Whew, I'm taking a deep breath. Sorry for the lack of content over the last few weeks. I've been out guiding a quick tour from New York to Miami for my old tour company. I had planned on getting a bunch of work done as I went, but running a tour is just always so all-consuming. Even with 12 years experience and being in a region I'm really comfortable and familiar with, there's just so much to do behind the scenes to keep a tour running smoothly and keep up with all the paperwork etc. And that's not even mentioning the 5,000+ miles I've driven in the last few weeks. It was awesome to be back in the driver's seat though, and it was a really good tour all around. But it's also good to be back on my own and back with my Shadow Catcher.
I met my group in Newark on a rainy Sunday morning and we set off to historic Philadelphia. Despite the rain, they kept their spirits up as I gave them a quick tour through Independence National Historical Park, pointing out some of the more important buildings and recounting stories of our Founding Fathers and their lives. We stopped into Carpenter's Hall, site of the First Continental Congress and also in to see the Liberty Bell. From there we headed out for cheesesteaks at Reading Terminal Market and a quick run up the "Rocky Steps" at the Philadelphis Museum of Art before departing the City of Brotherly Love…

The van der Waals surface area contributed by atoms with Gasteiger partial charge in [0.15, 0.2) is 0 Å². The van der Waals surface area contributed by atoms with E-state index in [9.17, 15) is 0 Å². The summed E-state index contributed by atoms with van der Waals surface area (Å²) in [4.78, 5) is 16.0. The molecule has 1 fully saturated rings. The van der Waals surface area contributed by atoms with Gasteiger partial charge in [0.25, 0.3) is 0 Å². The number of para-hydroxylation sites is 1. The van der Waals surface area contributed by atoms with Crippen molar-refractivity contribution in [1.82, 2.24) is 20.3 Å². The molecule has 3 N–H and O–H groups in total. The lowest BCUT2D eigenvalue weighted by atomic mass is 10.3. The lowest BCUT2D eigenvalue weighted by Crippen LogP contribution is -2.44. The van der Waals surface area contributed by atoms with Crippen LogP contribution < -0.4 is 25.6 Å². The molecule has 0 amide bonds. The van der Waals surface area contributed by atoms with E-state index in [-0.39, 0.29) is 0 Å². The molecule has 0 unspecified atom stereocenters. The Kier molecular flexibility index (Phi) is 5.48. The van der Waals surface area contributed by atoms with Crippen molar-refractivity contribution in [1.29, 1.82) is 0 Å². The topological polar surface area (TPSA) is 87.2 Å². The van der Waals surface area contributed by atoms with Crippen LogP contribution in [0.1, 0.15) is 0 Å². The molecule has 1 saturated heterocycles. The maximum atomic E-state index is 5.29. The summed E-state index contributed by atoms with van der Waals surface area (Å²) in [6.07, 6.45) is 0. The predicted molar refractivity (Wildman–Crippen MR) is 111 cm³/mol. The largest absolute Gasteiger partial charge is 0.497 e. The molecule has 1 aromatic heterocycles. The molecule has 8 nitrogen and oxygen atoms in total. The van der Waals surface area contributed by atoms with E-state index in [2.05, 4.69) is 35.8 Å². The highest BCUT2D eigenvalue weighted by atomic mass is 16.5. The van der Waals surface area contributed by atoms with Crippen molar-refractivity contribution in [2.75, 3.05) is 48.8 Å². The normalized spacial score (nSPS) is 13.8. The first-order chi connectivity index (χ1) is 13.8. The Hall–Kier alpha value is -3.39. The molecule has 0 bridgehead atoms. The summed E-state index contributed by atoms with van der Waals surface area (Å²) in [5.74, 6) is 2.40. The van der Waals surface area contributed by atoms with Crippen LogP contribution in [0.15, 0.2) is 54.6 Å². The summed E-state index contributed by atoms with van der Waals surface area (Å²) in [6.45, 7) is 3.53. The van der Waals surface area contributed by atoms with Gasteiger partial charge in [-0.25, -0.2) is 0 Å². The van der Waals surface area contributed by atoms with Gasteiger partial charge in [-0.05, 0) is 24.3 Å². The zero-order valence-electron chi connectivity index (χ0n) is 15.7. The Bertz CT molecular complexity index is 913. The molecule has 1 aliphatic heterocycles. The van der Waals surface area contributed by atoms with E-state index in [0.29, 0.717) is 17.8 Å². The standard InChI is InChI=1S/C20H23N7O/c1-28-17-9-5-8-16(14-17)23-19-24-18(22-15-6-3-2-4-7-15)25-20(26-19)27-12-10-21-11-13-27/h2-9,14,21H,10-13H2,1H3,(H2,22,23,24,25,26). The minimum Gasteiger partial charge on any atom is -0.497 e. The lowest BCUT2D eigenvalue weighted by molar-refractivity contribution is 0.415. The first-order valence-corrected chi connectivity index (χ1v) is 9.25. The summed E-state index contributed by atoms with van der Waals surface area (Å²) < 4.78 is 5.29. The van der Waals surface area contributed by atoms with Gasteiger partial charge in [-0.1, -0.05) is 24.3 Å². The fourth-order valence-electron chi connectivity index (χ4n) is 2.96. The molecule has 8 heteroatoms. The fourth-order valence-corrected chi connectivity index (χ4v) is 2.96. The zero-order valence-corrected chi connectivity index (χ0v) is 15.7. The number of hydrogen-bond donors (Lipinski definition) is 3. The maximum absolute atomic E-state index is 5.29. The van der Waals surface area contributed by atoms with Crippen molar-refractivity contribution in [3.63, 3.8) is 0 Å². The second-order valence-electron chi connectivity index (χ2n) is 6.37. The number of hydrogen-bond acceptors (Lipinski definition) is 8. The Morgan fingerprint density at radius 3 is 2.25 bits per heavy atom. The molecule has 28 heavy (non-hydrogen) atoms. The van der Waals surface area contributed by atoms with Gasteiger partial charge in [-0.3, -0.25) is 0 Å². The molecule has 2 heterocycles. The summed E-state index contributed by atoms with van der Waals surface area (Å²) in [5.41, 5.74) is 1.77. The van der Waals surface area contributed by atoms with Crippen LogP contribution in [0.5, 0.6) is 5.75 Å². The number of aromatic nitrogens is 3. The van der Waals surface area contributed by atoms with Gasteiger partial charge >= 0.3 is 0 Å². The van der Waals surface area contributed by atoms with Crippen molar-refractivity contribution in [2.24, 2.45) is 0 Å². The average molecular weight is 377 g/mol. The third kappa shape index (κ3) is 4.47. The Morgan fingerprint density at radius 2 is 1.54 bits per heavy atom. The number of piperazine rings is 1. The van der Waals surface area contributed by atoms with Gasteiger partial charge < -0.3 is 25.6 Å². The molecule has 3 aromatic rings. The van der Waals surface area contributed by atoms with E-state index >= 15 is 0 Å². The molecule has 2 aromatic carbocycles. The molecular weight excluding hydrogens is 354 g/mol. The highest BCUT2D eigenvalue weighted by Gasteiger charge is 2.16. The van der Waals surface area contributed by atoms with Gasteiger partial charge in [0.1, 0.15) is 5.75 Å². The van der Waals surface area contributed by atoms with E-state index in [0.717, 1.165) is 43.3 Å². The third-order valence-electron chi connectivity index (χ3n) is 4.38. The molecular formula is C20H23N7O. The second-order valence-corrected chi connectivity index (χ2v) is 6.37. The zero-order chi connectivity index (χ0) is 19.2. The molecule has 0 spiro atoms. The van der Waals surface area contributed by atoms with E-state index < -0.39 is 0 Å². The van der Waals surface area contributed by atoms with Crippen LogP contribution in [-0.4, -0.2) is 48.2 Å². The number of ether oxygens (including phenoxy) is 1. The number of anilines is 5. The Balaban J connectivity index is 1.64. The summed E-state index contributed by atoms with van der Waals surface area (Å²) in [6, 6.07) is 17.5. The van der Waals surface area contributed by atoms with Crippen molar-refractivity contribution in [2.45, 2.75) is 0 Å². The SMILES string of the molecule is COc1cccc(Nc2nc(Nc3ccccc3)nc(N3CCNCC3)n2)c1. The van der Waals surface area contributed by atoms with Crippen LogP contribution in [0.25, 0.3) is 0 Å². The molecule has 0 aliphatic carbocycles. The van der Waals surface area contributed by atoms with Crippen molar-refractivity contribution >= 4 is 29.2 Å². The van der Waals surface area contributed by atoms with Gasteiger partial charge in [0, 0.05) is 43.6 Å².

My maternal grandfather died when I was just 3 years old. I have only the faintest memory of him, and it's likely those memories come more from old photos and home movies than anything else. I know the waves in my hair are his. I know he was a bombardier in the Pacific theater and served in Korea. I remember being a teenager and slipping on his old leather bomber jacket and loving the way it felt and the smell of the leather. I know that he worked at Sears after he retired from the Air Force and I kind of believe I remember visiting him there as a kid (this website was built at the library across the street from that old Sears building). Visiting my grandmother's house growing up, I spent a lot of time in his workshop building model cars and airplanes. I liked his tool collection and how everything seemed to have its place, and I always felt connected to him there. Outside of these few small things though, I really only knew one thing about him and about that side of my family which was the name of his hometown: Dillonvale, Ohio.